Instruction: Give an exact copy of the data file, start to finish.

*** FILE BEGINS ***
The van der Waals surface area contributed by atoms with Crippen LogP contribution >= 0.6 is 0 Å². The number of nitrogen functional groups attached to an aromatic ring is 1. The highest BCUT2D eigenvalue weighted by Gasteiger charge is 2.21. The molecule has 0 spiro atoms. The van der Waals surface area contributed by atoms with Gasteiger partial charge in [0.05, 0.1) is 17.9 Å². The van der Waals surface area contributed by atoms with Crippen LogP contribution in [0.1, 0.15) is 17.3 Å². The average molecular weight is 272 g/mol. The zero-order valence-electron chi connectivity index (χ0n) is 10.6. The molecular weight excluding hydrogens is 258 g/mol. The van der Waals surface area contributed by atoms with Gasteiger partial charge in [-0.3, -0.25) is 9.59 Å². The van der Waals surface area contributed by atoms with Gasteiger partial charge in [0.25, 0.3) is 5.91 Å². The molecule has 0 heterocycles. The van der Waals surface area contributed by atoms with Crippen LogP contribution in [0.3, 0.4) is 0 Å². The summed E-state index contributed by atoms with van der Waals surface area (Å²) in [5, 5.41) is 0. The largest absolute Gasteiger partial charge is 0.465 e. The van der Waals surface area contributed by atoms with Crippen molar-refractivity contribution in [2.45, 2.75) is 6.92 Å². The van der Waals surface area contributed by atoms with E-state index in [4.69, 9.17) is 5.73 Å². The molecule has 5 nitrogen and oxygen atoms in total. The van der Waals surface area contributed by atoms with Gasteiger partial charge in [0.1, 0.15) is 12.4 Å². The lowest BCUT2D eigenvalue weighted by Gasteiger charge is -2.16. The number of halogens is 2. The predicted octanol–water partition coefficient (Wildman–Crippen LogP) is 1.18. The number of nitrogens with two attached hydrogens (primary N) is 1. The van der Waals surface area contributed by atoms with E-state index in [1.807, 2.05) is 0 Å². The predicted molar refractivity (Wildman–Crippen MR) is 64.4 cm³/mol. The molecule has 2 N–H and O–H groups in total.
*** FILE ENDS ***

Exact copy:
The van der Waals surface area contributed by atoms with Crippen LogP contribution >= 0.6 is 0 Å². The number of nitrogen functional groups attached to an aromatic ring is 1. The highest BCUT2D eigenvalue weighted by Gasteiger charge is 2.21. The molecule has 0 spiro atoms. The van der Waals surface area contributed by atoms with Gasteiger partial charge in [0.05, 0.1) is 17.9 Å². The van der Waals surface area contributed by atoms with Crippen LogP contribution in [0.1, 0.15) is 17.3 Å². The average molecular weight is 272 g/mol. The zero-order valence-electron chi connectivity index (χ0n) is 10.6. The molecular weight excluding hydrogens is 258 g/mol. The van der Waals surface area contributed by atoms with Gasteiger partial charge in [-0.3, -0.25) is 9.59 Å². The van der Waals surface area contributed by atoms with Gasteiger partial charge in [0.25, 0.3) is 5.91 Å². The molecule has 0 heterocycles. The van der Waals surface area contributed by atoms with Crippen LogP contribution in [0.3, 0.4) is 0 Å². The summed E-state index contributed by atoms with van der Waals surface area (Å²) in [5, 5.41) is 0. The largest absolute Gasteiger partial charge is 0.465 e. The van der Waals surface area contributed by atoms with Crippen molar-refractivity contribution in [2.45, 2.75) is 6.92 Å². The van der Waals surface area contributed by atoms with E-state index in [4.69, 9.17) is 5.73 Å². The molecule has 5 nitrogen and oxygen atoms in total. The van der Waals surface area contributed by atoms with Gasteiger partial charge in [0.1, 0.15) is 12.4 Å². The lowest BCUT2D eigenvalue weighted by Gasteiger charge is -2.16. The number of halogens is 2. The predicted octanol–water partition coefficient (Wildman–Crippen LogP) is 1.18. The number of nitrogens with two attached hydrogens (primary N) is 1. The van der Waals surface area contributed by atoms with E-state index in [1.807, 2.05) is 0 Å². The predicted molar refractivity (Wildman–Crippen MR) is 64.4 cm³/mol. The molecule has 2 N–H and O–H groups in total.